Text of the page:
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On Tue, 30 Nov 2004 12:21:08 -0600, Bullard, Claude L (Len)
> Are services responses to events?
> That is likely at least one level higher
> in the organizational architecture if call
> and response is the lowest level of description,
I don't think I get the distinction you're making here. Aren't these
orthogonal concerns? That is, one models the Time dimension
independently of the Function dimension  and shouldn't be tightly
coupling the implementation of either to each other?
> but if we are to speak of a 'services oriented
> architecture' that is meaningful beyond the
> most primitive descriptions, it can be useful
> to think in terms of event types over
> messages. Otherwise, a service and a method
> are indistinguishable. I'm not sure the fact
> of using XML to send and return the request or
> the opacity at the boundary are enough to
> distinguish a service from a method invocation,
> remote or otherwise.
Well if they are indistinguishable that sort of makes sense from a
high level architectural perspective. Aren't you starting to tread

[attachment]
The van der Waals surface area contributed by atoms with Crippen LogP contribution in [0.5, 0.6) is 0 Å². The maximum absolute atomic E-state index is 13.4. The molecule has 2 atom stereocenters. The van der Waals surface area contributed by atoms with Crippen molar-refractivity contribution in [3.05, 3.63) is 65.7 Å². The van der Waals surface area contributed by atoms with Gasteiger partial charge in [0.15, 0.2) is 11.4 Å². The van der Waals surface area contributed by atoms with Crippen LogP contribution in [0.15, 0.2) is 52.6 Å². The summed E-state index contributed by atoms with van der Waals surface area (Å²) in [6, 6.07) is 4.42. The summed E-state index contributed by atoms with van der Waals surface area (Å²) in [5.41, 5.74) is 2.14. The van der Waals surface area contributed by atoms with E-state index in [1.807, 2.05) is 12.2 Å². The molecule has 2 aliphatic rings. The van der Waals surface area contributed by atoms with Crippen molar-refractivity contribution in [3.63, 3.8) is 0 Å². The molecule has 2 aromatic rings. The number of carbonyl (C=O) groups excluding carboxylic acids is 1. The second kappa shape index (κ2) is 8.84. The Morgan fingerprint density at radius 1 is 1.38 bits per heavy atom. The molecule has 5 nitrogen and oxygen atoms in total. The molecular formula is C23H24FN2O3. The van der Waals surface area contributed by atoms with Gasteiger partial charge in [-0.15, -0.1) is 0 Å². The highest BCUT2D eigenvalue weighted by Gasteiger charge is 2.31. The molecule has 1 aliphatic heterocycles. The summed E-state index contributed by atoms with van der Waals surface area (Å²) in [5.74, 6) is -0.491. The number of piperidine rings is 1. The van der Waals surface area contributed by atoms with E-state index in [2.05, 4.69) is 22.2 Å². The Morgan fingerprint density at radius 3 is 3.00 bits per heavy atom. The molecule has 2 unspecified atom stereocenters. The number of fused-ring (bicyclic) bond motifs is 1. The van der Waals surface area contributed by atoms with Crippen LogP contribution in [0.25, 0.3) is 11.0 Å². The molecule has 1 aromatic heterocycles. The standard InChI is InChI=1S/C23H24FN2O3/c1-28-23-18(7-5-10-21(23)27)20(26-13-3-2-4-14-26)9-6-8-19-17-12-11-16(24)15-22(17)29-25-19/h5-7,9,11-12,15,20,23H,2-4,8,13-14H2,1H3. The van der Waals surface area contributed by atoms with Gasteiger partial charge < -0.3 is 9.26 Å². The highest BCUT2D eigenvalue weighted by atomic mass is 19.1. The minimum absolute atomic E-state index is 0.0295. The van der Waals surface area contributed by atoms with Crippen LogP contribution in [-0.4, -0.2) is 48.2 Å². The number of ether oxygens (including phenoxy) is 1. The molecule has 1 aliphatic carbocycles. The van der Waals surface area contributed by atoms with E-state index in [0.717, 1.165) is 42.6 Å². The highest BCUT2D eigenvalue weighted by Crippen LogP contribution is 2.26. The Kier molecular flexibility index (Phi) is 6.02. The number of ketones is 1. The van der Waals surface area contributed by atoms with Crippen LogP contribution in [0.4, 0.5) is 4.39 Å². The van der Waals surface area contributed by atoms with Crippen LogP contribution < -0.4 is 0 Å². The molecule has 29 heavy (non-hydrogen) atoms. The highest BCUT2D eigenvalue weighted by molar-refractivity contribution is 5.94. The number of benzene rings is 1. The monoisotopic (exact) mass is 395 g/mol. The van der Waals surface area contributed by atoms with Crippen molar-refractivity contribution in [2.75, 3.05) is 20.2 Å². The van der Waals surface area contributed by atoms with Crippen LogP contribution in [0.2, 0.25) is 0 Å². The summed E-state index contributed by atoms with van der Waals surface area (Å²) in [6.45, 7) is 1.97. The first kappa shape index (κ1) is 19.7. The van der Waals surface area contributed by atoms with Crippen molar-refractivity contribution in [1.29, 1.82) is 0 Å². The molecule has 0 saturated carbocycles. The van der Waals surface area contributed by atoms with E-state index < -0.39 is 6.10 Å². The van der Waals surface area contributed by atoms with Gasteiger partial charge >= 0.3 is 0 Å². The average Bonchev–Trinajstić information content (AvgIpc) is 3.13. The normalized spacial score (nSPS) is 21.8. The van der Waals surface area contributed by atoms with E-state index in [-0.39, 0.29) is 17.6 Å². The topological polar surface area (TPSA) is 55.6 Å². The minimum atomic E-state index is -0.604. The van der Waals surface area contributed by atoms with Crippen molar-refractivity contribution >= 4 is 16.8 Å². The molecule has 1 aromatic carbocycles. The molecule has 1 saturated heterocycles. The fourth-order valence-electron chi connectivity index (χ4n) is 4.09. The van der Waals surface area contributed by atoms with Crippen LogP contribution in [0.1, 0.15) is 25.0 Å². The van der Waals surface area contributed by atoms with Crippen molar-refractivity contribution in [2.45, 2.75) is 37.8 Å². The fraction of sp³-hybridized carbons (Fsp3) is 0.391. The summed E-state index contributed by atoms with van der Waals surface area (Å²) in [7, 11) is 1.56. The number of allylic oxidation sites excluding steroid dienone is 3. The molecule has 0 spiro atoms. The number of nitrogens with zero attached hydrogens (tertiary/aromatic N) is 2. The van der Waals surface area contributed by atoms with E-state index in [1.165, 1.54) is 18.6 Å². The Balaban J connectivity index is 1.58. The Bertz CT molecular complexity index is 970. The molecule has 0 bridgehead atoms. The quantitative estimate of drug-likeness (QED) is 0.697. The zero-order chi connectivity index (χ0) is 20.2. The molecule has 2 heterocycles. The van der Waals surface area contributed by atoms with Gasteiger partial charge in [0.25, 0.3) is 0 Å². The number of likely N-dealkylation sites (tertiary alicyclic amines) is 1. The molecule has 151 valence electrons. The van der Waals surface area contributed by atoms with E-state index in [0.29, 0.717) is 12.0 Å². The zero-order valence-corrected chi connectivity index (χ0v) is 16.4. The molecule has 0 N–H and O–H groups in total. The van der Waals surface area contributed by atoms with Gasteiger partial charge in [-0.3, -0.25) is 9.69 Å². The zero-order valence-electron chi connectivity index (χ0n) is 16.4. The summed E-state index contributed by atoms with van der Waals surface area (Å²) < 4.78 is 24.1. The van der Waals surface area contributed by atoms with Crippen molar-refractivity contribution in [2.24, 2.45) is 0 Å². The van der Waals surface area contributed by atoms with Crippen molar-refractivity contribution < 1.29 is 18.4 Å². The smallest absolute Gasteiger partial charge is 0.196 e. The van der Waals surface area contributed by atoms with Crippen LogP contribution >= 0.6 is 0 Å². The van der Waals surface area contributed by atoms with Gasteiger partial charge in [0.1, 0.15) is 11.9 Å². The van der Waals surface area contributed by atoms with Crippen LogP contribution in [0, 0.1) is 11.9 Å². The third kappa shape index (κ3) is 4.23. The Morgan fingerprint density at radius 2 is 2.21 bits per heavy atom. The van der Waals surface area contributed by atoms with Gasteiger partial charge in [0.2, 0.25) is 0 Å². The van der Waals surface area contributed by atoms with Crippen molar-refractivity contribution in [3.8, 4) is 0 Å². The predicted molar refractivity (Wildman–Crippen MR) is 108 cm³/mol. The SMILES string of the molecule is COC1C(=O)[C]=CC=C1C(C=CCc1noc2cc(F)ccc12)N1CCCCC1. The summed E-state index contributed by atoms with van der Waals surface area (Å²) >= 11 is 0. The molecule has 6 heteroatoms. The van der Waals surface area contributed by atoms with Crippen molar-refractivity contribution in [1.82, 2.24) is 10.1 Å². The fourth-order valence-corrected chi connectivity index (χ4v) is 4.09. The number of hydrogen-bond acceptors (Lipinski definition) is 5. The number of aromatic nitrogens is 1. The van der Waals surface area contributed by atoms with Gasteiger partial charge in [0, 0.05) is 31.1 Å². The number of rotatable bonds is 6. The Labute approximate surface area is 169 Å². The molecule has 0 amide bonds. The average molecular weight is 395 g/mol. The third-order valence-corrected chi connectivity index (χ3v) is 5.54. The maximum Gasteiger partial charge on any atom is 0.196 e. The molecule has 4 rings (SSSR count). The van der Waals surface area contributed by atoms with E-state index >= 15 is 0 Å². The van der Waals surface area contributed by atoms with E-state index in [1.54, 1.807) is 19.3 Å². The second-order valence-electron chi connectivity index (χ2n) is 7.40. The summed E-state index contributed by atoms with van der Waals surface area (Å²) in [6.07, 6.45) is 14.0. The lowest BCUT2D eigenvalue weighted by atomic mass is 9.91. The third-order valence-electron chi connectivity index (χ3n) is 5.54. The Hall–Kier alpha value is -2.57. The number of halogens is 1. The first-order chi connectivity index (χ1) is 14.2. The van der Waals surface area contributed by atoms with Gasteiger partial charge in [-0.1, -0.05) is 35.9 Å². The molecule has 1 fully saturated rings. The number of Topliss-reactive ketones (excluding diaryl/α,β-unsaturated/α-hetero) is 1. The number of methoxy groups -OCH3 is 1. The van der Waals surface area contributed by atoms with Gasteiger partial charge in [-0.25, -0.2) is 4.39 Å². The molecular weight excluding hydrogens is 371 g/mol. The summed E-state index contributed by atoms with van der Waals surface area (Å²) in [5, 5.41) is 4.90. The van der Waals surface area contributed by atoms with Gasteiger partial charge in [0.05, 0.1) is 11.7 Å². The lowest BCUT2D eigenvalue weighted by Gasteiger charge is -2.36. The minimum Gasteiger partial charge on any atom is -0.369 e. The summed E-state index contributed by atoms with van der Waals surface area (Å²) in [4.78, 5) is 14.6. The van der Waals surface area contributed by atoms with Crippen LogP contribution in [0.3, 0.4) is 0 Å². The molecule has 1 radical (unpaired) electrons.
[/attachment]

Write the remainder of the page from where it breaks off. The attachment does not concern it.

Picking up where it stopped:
into detail design and implementation once you start to try and draw
this boundary? Certainly the physical design enters into the
architecture, but if one is talking about SOA then I don't think one
is specifying the architecture down to the physical level. Rather
you're hitting some of the Data, Function and maybe Time and Network
dimensions at the conceptual and logical levels at best?
IOW, what this thread is circling around is that, currently, SOA is
not a complete "Enterprise Architecture" nor a best practice for
physical or detail design. As an architecture it's incomplete and
thus Tim's initial complaint.
 - http://www.zifa.com/framework.html
(There used to be a cleaner version of this on the site, but it's
still a useful framework for this type of discussion)